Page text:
Catholic teachers are "morally obligated" to join teachers from public schools at a rally in favour of higher salaries, an independent teachers' union official said yesterday.
The Independent Education Union in SA yesterday notified members that because Catholic school salaries were based on pay rises secured by the public sector, they were "morally obligated" to attend the rallies, Adelaide Now reports.
"Our public colleagues cannot do the hard yards for our pay rises without the IEU supporting the campaign," state branch secretary Glen Seidel said.
"It may seem unusual . . . to be involved in the campaign but we will not free-load . . . there are no free rides."
The rally follows a deal in Victoria under which teachers in government schools from that state will go from being the nation's worst paid to its best paid.
South Australian teachers' groups are taking heart from the Victorian experience, where after months of tough talking, the State Government there yesterday caved in and gave teachers the pay rise they had been after for more than a year.
The Australian Education Union last week rejected the State Government's offer of a 9.75 per cent pay rise over three years. The offer was less than half of the 21 per cent demanded during the same period.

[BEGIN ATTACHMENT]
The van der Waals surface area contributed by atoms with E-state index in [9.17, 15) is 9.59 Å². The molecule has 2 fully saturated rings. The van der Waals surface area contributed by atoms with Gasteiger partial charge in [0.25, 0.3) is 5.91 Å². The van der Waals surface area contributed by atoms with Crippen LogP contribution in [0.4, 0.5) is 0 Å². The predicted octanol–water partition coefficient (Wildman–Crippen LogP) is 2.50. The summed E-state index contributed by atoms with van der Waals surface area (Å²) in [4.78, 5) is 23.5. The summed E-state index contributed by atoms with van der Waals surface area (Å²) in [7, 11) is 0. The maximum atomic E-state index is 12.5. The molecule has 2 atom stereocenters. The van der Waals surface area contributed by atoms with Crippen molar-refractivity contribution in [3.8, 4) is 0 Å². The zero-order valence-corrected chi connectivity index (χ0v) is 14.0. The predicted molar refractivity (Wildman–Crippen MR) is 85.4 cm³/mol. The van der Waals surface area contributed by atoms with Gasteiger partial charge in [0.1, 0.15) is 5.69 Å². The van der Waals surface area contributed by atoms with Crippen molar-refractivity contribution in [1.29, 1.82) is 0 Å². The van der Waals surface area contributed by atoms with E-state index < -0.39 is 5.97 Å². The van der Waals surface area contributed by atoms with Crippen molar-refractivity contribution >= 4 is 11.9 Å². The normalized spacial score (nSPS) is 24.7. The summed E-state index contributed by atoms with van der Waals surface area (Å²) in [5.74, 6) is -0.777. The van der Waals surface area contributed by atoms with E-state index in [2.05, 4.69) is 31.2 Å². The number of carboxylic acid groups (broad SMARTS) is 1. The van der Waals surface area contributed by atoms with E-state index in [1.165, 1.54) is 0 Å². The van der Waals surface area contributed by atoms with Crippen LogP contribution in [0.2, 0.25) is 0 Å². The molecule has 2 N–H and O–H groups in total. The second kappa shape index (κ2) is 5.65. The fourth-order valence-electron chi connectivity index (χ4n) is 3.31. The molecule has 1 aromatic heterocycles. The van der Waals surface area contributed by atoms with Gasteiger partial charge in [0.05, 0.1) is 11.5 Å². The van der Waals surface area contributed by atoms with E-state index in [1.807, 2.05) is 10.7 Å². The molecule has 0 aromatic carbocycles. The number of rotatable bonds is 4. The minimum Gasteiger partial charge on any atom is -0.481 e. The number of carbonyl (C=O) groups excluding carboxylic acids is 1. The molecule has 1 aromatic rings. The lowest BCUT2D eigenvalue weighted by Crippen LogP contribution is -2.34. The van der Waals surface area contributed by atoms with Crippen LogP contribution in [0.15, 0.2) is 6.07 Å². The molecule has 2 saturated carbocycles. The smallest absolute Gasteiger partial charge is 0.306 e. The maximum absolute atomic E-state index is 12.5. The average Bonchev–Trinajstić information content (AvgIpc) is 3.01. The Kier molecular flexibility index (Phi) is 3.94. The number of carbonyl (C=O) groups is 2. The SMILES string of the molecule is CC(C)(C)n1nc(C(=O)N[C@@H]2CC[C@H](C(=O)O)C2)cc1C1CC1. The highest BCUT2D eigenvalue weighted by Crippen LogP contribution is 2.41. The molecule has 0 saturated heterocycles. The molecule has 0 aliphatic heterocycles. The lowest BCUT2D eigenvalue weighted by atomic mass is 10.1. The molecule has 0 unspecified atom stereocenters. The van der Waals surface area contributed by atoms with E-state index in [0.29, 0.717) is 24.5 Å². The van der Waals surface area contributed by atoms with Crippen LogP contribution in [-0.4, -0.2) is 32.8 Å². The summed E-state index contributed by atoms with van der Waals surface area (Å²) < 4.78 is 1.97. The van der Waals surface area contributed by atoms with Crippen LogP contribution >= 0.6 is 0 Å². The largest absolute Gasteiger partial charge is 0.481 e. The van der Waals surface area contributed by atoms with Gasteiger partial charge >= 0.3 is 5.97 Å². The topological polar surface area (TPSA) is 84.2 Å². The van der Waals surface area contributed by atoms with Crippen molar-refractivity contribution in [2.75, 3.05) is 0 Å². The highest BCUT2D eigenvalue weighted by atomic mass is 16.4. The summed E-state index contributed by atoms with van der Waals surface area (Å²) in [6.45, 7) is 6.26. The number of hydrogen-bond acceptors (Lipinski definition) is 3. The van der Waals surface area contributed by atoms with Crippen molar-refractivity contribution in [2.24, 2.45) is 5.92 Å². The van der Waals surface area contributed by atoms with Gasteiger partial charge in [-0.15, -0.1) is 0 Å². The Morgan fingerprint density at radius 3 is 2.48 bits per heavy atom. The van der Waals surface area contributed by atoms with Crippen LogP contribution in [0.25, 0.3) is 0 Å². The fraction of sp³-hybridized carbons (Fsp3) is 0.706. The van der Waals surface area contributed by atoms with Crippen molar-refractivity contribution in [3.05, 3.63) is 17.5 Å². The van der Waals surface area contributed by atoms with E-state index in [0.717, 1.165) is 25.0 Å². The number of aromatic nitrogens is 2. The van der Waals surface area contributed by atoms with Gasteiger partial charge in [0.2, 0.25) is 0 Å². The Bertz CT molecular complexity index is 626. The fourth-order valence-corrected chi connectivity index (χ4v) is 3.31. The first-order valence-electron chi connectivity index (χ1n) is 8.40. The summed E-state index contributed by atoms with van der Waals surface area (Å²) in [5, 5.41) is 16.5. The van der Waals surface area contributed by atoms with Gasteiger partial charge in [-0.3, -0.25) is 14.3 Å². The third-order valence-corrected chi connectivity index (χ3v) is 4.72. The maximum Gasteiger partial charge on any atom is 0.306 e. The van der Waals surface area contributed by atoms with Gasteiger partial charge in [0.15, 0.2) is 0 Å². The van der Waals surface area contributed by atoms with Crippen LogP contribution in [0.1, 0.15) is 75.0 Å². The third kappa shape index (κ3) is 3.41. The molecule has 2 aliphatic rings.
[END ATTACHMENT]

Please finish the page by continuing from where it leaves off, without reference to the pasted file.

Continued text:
From next month, Victoria's top state school teachers will go from earning $65,414 a year to $75,500, and teachers in their first year will go from $46,127 a year to $51,184.
That is a 4.9 per cent immediate increase and teachers will receive a further 2.71 per cent every January for the next three years.
AEU state president Correna Haythorpe welcomed the involvement of SA's Catholic school teachers in the rallies.
Catholic Education SA director Allan Dooley declined to comment.
SA teachers take heart from Victorian experience (Adelaide Now, 6/8/08)